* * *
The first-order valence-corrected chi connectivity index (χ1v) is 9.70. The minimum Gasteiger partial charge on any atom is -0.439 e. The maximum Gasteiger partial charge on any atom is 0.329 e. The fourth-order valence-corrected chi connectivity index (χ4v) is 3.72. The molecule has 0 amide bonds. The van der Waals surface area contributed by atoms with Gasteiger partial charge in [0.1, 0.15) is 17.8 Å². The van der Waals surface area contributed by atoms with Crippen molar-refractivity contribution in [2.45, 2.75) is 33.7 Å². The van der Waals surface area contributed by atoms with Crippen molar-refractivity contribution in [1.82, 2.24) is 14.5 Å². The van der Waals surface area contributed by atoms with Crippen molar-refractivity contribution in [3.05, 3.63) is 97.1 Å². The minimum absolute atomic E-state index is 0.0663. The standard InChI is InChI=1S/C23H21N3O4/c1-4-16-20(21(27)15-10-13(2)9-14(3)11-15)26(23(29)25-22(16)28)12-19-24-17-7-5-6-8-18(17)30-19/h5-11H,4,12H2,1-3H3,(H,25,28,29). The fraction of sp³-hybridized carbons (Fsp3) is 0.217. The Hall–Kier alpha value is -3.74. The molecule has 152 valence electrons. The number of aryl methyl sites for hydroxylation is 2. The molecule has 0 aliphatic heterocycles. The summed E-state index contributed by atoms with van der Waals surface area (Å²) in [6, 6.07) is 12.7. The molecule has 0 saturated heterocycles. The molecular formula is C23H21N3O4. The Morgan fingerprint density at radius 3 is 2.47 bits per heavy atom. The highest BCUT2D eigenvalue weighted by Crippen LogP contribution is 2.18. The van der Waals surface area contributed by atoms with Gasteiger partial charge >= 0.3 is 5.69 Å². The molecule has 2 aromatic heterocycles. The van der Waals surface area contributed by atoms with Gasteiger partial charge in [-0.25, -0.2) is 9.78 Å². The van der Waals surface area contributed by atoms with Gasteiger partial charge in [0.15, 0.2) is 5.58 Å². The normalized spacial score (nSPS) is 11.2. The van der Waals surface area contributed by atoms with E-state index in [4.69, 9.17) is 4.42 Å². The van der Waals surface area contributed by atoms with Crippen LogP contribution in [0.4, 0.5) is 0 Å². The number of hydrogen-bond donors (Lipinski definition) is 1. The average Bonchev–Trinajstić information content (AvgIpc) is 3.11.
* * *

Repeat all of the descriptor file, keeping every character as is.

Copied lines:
The first-order valence-corrected chi connectivity index (χ1v) is 9.70. The minimum Gasteiger partial charge on any atom is -0.439 e. The maximum Gasteiger partial charge on any atom is 0.329 e. The fourth-order valence-corrected chi connectivity index (χ4v) is 3.72. The molecule has 0 amide bonds. The van der Waals surface area contributed by atoms with Gasteiger partial charge in [0.1, 0.15) is 17.8 Å². The van der Waals surface area contributed by atoms with Crippen molar-refractivity contribution in [2.45, 2.75) is 33.7 Å². The van der Waals surface area contributed by atoms with Crippen molar-refractivity contribution in [1.82, 2.24) is 14.5 Å². The van der Waals surface area contributed by atoms with Crippen molar-refractivity contribution in [3.05, 3.63) is 97.1 Å². The minimum absolute atomic E-state index is 0.0663. The standard InChI is InChI=1S/C23H21N3O4/c1-4-16-20(21(27)15-10-13(2)9-14(3)11-15)26(23(29)25-22(16)28)12-19-24-17-7-5-6-8-18(17)30-19/h5-11H,4,12H2,1-3H3,(H,25,28,29). The fraction of sp³-hybridized carbons (Fsp3) is 0.217. The Hall–Kier alpha value is -3.74. The molecule has 152 valence electrons. The number of aryl methyl sites for hydroxylation is 2. The molecule has 0 aliphatic heterocycles. The summed E-state index contributed by atoms with van der Waals surface area (Å²) in [6, 6.07) is 12.7. The molecule has 0 saturated heterocycles. The molecular formula is C23H21N3O4. The Morgan fingerprint density at radius 3 is 2.47 bits per heavy atom. The highest BCUT2D eigenvalue weighted by Crippen LogP contribution is 2.18. The van der Waals surface area contributed by atoms with Gasteiger partial charge >= 0.3 is 5.69 Å². The molecule has 2 aromatic heterocycles. The van der Waals surface area contributed by atoms with Gasteiger partial charge in [-0.25, -0.2) is 9.78 Å². The van der Waals surface area contributed by atoms with Gasteiger partial charge in [0.15, 0.2) is 5.58 Å². The normalized spacial score (nSPS) is 11.2. The van der Waals surface area contributed by atoms with E-state index in [4.69, 9.17) is 4.42 Å². The van der Waals surface area contributed by atoms with Crippen LogP contribution in [0.4, 0.5) is 0 Å². The number of hydrogen-bond donors (Lipinski definition) is 1. The average Bonchev–Trinajstić information content (AvgIpc) is 3.11.